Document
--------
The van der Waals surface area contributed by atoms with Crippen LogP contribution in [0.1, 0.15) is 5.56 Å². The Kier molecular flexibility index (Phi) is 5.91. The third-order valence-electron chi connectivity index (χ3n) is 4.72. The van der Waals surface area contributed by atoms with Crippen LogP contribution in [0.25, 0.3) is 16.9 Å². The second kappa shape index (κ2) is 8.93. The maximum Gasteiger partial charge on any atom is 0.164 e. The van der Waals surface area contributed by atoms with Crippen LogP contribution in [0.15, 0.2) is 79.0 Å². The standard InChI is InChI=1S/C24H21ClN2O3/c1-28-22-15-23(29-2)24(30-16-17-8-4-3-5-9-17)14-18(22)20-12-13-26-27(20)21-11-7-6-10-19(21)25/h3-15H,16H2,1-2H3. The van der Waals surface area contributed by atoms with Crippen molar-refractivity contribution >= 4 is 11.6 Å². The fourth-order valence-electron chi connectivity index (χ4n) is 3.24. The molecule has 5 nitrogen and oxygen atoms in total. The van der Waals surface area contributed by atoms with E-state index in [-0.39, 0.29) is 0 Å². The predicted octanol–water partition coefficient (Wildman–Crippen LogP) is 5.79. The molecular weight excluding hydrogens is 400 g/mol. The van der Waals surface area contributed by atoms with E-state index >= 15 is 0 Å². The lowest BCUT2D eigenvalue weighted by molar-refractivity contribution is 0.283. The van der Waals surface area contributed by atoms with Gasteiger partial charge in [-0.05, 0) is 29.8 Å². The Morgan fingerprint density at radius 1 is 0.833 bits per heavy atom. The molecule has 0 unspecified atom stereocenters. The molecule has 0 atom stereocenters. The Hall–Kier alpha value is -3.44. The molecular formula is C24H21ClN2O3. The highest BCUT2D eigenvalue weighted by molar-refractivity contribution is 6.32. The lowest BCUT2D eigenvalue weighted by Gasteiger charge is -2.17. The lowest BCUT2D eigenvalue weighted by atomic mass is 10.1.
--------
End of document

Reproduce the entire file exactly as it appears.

The van der Waals surface area contributed by atoms with Crippen LogP contribution in [0.1, 0.15) is 5.56 Å². The Kier molecular flexibility index (Phi) is 5.91. The third-order valence-electron chi connectivity index (χ3n) is 4.72. The van der Waals surface area contributed by atoms with Crippen LogP contribution in [0.25, 0.3) is 16.9 Å². The second kappa shape index (κ2) is 8.93. The maximum Gasteiger partial charge on any atom is 0.164 e. The van der Waals surface area contributed by atoms with Crippen LogP contribution in [0.15, 0.2) is 79.0 Å². The standard InChI is InChI=1S/C24H21ClN2O3/c1-28-22-15-23(29-2)24(30-16-17-8-4-3-5-9-17)14-18(22)20-12-13-26-27(20)21-11-7-6-10-19(21)25/h3-15H,16H2,1-2H3. The van der Waals surface area contributed by atoms with Crippen molar-refractivity contribution >= 4 is 11.6 Å². The fourth-order valence-electron chi connectivity index (χ4n) is 3.24. The molecule has 5 nitrogen and oxygen atoms in total. The van der Waals surface area contributed by atoms with E-state index in [-0.39, 0.29) is 0 Å². The predicted octanol–water partition coefficient (Wildman–Crippen LogP) is 5.79. The molecular weight excluding hydrogens is 400 g/mol. The van der Waals surface area contributed by atoms with E-state index >= 15 is 0 Å². The lowest BCUT2D eigenvalue weighted by molar-refractivity contribution is 0.283. The van der Waals surface area contributed by atoms with Gasteiger partial charge in [-0.05, 0) is 29.8 Å². The Morgan fingerprint density at radius 1 is 0.833 bits per heavy atom. The molecule has 0 unspecified atom stereocenters. The molecule has 0 atom stereocenters. The Hall–Kier alpha value is -3.44. The molecular formula is C24H21ClN2O3. The highest BCUT2D eigenvalue weighted by molar-refractivity contribution is 6.32. The lowest BCUT2D eigenvalue weighted by Gasteiger charge is -2.17. The lowest BCUT2D eigenvalue weighted by atomic mass is 10.1.